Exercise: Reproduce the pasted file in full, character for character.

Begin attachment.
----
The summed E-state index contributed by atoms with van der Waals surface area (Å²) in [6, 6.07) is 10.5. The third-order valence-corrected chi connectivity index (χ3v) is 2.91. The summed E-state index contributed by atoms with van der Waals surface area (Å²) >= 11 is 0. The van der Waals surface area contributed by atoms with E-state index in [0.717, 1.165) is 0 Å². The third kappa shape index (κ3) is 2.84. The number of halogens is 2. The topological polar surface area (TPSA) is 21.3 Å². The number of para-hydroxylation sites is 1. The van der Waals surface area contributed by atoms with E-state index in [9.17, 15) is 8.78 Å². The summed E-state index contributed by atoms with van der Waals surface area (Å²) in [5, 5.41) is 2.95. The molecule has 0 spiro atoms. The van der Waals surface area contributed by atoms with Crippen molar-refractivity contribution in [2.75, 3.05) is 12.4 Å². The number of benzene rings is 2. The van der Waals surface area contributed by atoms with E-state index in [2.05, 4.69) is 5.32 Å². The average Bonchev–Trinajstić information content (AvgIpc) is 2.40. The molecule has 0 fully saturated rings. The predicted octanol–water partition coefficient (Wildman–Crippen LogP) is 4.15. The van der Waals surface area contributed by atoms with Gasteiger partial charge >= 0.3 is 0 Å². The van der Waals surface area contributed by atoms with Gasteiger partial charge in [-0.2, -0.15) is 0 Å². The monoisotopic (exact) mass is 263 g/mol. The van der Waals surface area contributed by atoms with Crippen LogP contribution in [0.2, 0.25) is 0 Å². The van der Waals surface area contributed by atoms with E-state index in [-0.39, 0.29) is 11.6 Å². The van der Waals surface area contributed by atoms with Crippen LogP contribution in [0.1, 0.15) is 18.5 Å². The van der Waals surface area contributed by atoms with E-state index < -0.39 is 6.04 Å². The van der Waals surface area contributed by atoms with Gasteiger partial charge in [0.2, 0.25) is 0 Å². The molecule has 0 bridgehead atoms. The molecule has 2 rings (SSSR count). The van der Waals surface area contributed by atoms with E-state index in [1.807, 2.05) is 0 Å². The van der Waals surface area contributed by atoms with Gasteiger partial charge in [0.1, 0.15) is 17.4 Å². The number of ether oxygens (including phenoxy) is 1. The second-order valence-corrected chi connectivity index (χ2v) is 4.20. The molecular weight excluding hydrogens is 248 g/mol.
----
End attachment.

The summed E-state index contributed by atoms with van der Waals surface area (Å²) in [6, 6.07) is 10.5. The third-order valence-corrected chi connectivity index (χ3v) is 2.91. The summed E-state index contributed by atoms with van der Waals surface area (Å²) >= 11 is 0. The van der Waals surface area contributed by atoms with E-state index in [0.717, 1.165) is 0 Å². The third kappa shape index (κ3) is 2.84. The number of halogens is 2. The topological polar surface area (TPSA) is 21.3 Å². The number of para-hydroxylation sites is 1. The van der Waals surface area contributed by atoms with E-state index in [9.17, 15) is 8.78 Å². The summed E-state index contributed by atoms with van der Waals surface area (Å²) in [5, 5.41) is 2.95. The molecule has 0 spiro atoms. The van der Waals surface area contributed by atoms with Crippen molar-refractivity contribution in [2.75, 3.05) is 12.4 Å². The number of benzene rings is 2. The van der Waals surface area contributed by atoms with E-state index in [2.05, 4.69) is 5.32 Å². The average Bonchev–Trinajstić information content (AvgIpc) is 2.40. The molecule has 0 fully saturated rings. The predicted octanol–water partition coefficient (Wildman–Crippen LogP) is 4.15. The van der Waals surface area contributed by atoms with Gasteiger partial charge >= 0.3 is 0 Å². The van der Waals surface area contributed by atoms with Gasteiger partial charge in [-0.2, -0.15) is 0 Å². The monoisotopic (exact) mass is 263 g/mol. The van der Waals surface area contributed by atoms with Crippen LogP contribution in [0.2, 0.25) is 0 Å². The van der Waals surface area contributed by atoms with E-state index in [-0.39, 0.29) is 11.6 Å². The van der Waals surface area contributed by atoms with Crippen LogP contribution in [0.1, 0.15) is 18.5 Å². The van der Waals surface area contributed by atoms with E-state index < -0.39 is 6.04 Å². The van der Waals surface area contributed by atoms with Gasteiger partial charge in [0.2, 0.25) is 0 Å². The molecule has 0 bridgehead atoms. The molecule has 2 rings (SSSR count). The van der Waals surface area contributed by atoms with E-state index in [1.807, 2.05) is 0 Å². The van der Waals surface area contributed by atoms with Gasteiger partial charge in [0.1, 0.15) is 17.4 Å². The number of ether oxygens (including phenoxy) is 1. The second-order valence-corrected chi connectivity index (χ2v) is 4.20. The molecular weight excluding hydrogens is 248 g/mol.